Preparation and characterization of Sebs-Clay nanocomposites
Ünal, Mesut (2004) Preparation and characterization of Sebs-Clay nanocomposites. [Thesis]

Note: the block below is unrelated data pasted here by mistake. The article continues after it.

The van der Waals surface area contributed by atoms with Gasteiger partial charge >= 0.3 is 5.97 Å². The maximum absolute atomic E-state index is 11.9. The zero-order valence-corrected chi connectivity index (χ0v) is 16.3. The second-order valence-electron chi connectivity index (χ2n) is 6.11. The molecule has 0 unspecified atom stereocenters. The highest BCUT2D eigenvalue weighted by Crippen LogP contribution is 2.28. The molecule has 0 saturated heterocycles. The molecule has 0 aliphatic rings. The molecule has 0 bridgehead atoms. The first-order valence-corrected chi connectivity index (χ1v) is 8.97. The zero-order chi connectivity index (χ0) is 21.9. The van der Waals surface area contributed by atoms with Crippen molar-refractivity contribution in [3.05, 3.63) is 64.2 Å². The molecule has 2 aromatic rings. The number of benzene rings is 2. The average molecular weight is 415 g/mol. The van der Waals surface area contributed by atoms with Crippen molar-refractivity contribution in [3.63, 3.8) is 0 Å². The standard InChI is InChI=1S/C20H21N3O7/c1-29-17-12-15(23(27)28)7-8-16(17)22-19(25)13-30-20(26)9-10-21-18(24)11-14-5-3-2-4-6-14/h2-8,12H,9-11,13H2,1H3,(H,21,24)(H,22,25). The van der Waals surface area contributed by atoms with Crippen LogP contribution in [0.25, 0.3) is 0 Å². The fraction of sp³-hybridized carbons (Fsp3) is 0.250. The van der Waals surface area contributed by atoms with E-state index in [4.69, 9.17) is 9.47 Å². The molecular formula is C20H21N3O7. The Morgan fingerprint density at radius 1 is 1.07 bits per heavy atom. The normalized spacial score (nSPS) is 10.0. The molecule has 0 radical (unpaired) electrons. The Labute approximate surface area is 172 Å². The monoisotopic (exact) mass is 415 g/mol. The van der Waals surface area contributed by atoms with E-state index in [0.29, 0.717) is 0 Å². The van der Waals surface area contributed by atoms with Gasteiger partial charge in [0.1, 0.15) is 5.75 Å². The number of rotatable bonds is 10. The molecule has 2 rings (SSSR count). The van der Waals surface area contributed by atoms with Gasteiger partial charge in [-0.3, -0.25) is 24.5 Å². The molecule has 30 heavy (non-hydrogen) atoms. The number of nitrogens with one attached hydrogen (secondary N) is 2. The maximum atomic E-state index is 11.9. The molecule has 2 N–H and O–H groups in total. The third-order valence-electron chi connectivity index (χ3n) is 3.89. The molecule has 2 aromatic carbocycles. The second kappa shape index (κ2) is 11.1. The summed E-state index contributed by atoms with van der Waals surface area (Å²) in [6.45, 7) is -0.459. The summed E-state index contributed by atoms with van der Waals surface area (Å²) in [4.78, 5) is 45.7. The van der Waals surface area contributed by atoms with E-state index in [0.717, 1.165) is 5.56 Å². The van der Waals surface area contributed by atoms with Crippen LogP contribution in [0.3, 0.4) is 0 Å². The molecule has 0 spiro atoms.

In this study, SEBS (styrene-b-ethylene-b-butylene-styrene) clay nanocomposites were synthesized with easy-to-find, cheap ingredients and using convenient, efficient and commercially viable methods. In particular, a combined melt intercalation method and insitu intercalative polymerization method was implemented to produce nanocomposites. The underlying strategy of this approach was to treat clays with appropriately chosen surfactants, namely, those that posessed the ability to intercaltate the basal spacings of the clay. An added subtlety of this study was the incorporation of an engineered polymerization initiator in the nanocomposite preparation, which behaved as an effective surfactant and permitted the uniform initiation of polymerization from even within basal spacings as opposed to being restricted to the clay surface. In the first part of this study, the optimum surfactant for a given reaction condition was determined to be Tequart DSM (N-N dialkyl dimethyl ammonium chloride). Basal spacings noted via WAXD analysis showed that Na-MMT treated with Tequart DSM had reached values of up to 1.9 nm, which exceeded the value of 1.2 nm that is typical of pristine clay. Notably, Tequart DSM delaminated more effectively than Cloisite 15 A, a commercial organoclay (1.38 nm). BTC 1218-50 (Alkyl dimethyl benzyl ammonium chloride ) was also succesful in view that the value noted was about 1.4 nm. Subsequently, an appropriate surfactant-initiator was envisaged and afforded by methylating the watersoluble radical initiator, V-50 (2,2-Azobis-2-methyl propionamide). Methylation was confirmed by the appearance of additional resonances on the 1H-NMR spectrum and by the shift of the melting curve from 173.9 oC to 119.5 oC on the DSC thermogram. While NMR analysis indicated that an average of four methyl groups had been attached to the native structure, DSC thermograms implied high product purity in view that the new melting endotherm was sharp. By applying this in-situ intercalative polymerization strategy to the best surfactant and initiator pair, a Styrene-clay nanocomposite masterbatch was realized. Clay, modified using an equimolar ratio of Tequart DSM and methylated V-50, displayed the greatest interlayer distance of 2.35 nm when characterized using WAXD. While this sample (MC1) gave the best results, the interlayer spacings of other preparations were also notable: Tequart DSM-native V-50 (MC6) gave 2.02 nm, BTC 1218-50-treated V-50 (MC4) gave 1.07 nm, and BTC 1218-50-untreated V-50 (MC2) gave 1.07 nm. In the final part of the thesis, several approaches for the preparation of nanocomposites were tested on a standard unfilled SEBS grade material. Each attempt was melt- mixed with SEBS and compression molded plaques were tested. Thermogravimetric analyses were carried out primarily to verify the anticipated clay content in each of the blends. SEM images in agreement with WAXD data proved that the nanocomposite produced was in fact intercalative. Tensile testing of polymer blends containing 5wt% intercalated clays displayed greater elongation values in all of the nanocomposites when compared with unfilled SEBS. For example, the maleic anhydride grafted SEBS (SEBSMA) sample had the highest elongation value (642,87%). The sample representing our strategy, namely, a MC1 masterbatch (MC1-MB) containing nanocomposite, was more easily elongated than MC1 5% clay sa mples, even though it contained more styrene. Another interesting finding was the decreased tensile strength of the nanocomposities when compared to unfilled SEBS. Lastly, as the clay content was increased, the maximum elongation values were found to decrease. To summarize, the combined melt intercalation method and in-situ intercalative polymerization method did indeed afford nanocomposites with altered properties. Compatibilization through masterbatch preparation or SEBS-MA incorporation consistently improved maximum elongation values. The masterbatch technique also improved the tensile strength of nanocomposites, the reason being apparently related to the extra styrene content in matrix. It follows to reason that the continued development of such an intercalative strategy can greatly improve the compatibility and properties of a wide range of composite materials.
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